2018年08月14日50分22秒

You just have to add a using System.Linq; first to make it work

2018年08月14日50分22秒

if this code is within a loop and collection1 gets updated and collection2 remains untouched, notice even when both collections have the same object, debugger would show false for this "equal" variable.

2018年08月15日50分22秒

Chaulky - I believe the OrderBy is needed. See: dotnetfiddle.net/jA8iwE

2018年08月15日50分22秒

This is almost what I want. However, I'd like to be able to do this even if I am not using integers. I'd like to use reference objects, but they do not behave properly as keys in dictionaries.

2018年08月15日50分22秒

Mono, your question is moot if your Items are not comparable. If they cannot be used as keys in Dictionary, there is no solution available.

2018年08月15日50分22秒

I think Mono meant the keys are not sortable. But Daniel's solution is clearly intended to be implemented with a hashtable, not a tree, and will work as long as there's an equivalence test and a hash function.

2018年08月14日50分22秒

Upvoted of course for the help, but not accepted since it's missing an important point (which I cover in my answer).

2018年08月15日50分22秒

FWIW, you can simplify your last foreach loop and return statement with this: return dict.All(kvp => kvp.Value == 0);

2018年08月15日50分22秒

Sounds good! Glad my answer helped.

2018年08月15日50分22秒

Nice job, but Note: 1. In contrast to Daniel Jennings solution, This is not O(N) but rather O(N^2), because of the find function inside the foreach loop on the bar collection; 2. You can generalize the method to accept IEnumerable<T> instead of ICollection<T> with no further modification to the code

2018年08月14日50分22秒

of course, using a HashSet assumes no duplicates but if so HashSet is the best way to go

2018年08月14日50分22秒

The only issue with this code is that it only works when comparing value types or comparing the pointers to reference types. I could have two different instances of the same object in the collections, so I need to be able to specify how to compare each. Can you pass a comparison delegate to the intersect method?

2018年08月14日50分22秒

Sure, you can pass a comparer delegate. But, note the above limitation regarding sets that I added, which puts a significant limit on its applicability.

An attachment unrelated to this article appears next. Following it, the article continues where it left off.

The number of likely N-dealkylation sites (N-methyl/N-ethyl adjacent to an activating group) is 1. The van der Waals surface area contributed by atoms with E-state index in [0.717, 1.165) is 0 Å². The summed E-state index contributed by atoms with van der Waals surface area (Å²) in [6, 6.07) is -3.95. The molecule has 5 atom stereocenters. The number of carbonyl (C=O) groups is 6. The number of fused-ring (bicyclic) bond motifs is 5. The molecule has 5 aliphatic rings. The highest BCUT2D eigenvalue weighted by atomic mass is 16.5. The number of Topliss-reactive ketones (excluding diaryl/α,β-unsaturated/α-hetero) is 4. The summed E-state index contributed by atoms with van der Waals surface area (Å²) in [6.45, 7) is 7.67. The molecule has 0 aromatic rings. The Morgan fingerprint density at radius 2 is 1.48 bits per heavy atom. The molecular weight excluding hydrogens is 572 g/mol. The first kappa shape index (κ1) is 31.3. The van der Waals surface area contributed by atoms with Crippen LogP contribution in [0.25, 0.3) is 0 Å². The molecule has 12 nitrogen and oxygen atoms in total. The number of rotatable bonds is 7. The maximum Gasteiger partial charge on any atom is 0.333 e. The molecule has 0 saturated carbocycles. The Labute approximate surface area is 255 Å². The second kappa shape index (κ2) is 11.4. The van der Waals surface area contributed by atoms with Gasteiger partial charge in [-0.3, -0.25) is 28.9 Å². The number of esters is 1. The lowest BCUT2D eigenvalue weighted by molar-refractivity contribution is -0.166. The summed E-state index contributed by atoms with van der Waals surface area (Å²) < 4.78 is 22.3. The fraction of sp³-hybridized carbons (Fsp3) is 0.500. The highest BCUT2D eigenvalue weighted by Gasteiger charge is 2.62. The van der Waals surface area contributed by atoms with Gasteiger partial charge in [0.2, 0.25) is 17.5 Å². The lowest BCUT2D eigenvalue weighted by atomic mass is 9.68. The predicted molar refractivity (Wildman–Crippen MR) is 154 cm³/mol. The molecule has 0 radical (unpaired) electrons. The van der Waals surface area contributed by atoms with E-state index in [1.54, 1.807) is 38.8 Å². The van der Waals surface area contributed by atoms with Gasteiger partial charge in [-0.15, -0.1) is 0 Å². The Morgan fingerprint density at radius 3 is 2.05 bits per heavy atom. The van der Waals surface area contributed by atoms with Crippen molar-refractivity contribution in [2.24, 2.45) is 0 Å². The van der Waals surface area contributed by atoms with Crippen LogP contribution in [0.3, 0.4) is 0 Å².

2018年08月14日50分22秒

The Intersect method returns a distinct collection. Given a = {1,1,2} and b ={2,2,1}, a.Intersect(b).Count() != a.Count, which causes your expression to correctly return false. {1,2}.Count != {1,1,2}.Count See link[/link] (Note that both sides are made distinct before comparison.)

2018年08月14日50分22秒

What is the point of Serializable for Comparer class? :o Also you can change the input to ISet<T> to express it is meant for sets (ie no duplicates).

2018年08月15日50分22秒

nawfal thanks, don't know what I was thinking when I marked it Serializable... As for ISet, the idea here was to treat the IEnumerable as a set (because you got an IEnumerable to begin with), though considering the 0 upvotes in over 5 years that may not have been the sharpest idea :P

2018年08月14日50分22秒

Except won't work for counting duplicate items. It will return true for sets {1,2,2} and {1,1,2}.

2018年08月14日50分22秒

CristiDiaconescu you could do a ".Distinct()" first to remove any duplicates

2018年08月15日50分22秒

The OP is asking for [1, 1, 2] != [1, 2, 2] . Using Distinct would make them look equal.

2018年08月14日50分22秒

How well does this perform, any ideas?

2018年08月14日50分22秒

I only use this for small collections, so have not thought about Big-O complexity or done benchmarking. HaveMismatchedElements alone is O(M*N) so it may not perform well for large collections.

2018年08月15日50分22秒

If IEnumerable<T>s are queries then calling Count() is not a good idea. Ohad's original answer's approach of checking if they are ICollection<T> is the better idea.

2018年08月14日50分22秒

I've just found on latest version that there is a parameter bool ignoreOrder on ShouldBe method.

1970年01月01日00分03秒